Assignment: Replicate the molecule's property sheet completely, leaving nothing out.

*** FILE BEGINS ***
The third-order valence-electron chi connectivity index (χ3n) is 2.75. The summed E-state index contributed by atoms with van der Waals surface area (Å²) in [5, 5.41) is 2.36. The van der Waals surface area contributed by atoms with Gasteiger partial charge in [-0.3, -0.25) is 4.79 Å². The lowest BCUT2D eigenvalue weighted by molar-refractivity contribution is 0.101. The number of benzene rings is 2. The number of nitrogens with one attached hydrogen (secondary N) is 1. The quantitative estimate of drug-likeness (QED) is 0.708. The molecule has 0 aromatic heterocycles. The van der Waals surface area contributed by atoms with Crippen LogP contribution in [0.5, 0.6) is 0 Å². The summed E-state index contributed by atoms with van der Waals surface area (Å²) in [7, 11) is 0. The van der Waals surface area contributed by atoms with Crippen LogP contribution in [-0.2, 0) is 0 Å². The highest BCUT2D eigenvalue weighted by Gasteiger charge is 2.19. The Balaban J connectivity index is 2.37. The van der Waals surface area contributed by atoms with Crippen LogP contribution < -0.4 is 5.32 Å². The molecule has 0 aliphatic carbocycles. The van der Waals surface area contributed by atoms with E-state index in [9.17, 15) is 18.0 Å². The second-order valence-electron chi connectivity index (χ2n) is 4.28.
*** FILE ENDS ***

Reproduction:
The third-order valence-electron chi connectivity index (χ3n) is 2.75. The summed E-state index contributed by atoms with van der Waals surface area (Å²) in [5, 5.41) is 2.36. The van der Waals surface area contributed by atoms with Gasteiger partial charge in [-0.3, -0.25) is 4.79 Å². The lowest BCUT2D eigenvalue weighted by molar-refractivity contribution is 0.101. The number of benzene rings is 2. The number of nitrogens with one attached hydrogen (secondary N) is 1. The quantitative estimate of drug-likeness (QED) is 0.708. The molecule has 0 aromatic heterocycles. The van der Waals surface area contributed by atoms with Crippen LogP contribution in [0.5, 0.6) is 0 Å². The summed E-state index contributed by atoms with van der Waals surface area (Å²) in [7, 11) is 0. The van der Waals surface area contributed by atoms with Crippen LogP contribution in [-0.2, 0) is 0 Å². The highest BCUT2D eigenvalue weighted by Gasteiger charge is 2.19. The Balaban J connectivity index is 2.37. The van der Waals surface area contributed by atoms with Crippen LogP contribution < -0.4 is 5.32 Å². The molecule has 0 aliphatic carbocycles. The van der Waals surface area contributed by atoms with E-state index in [9.17, 15) is 18.0 Å². The second-order valence-electron chi connectivity index (χ2n) is 4.28.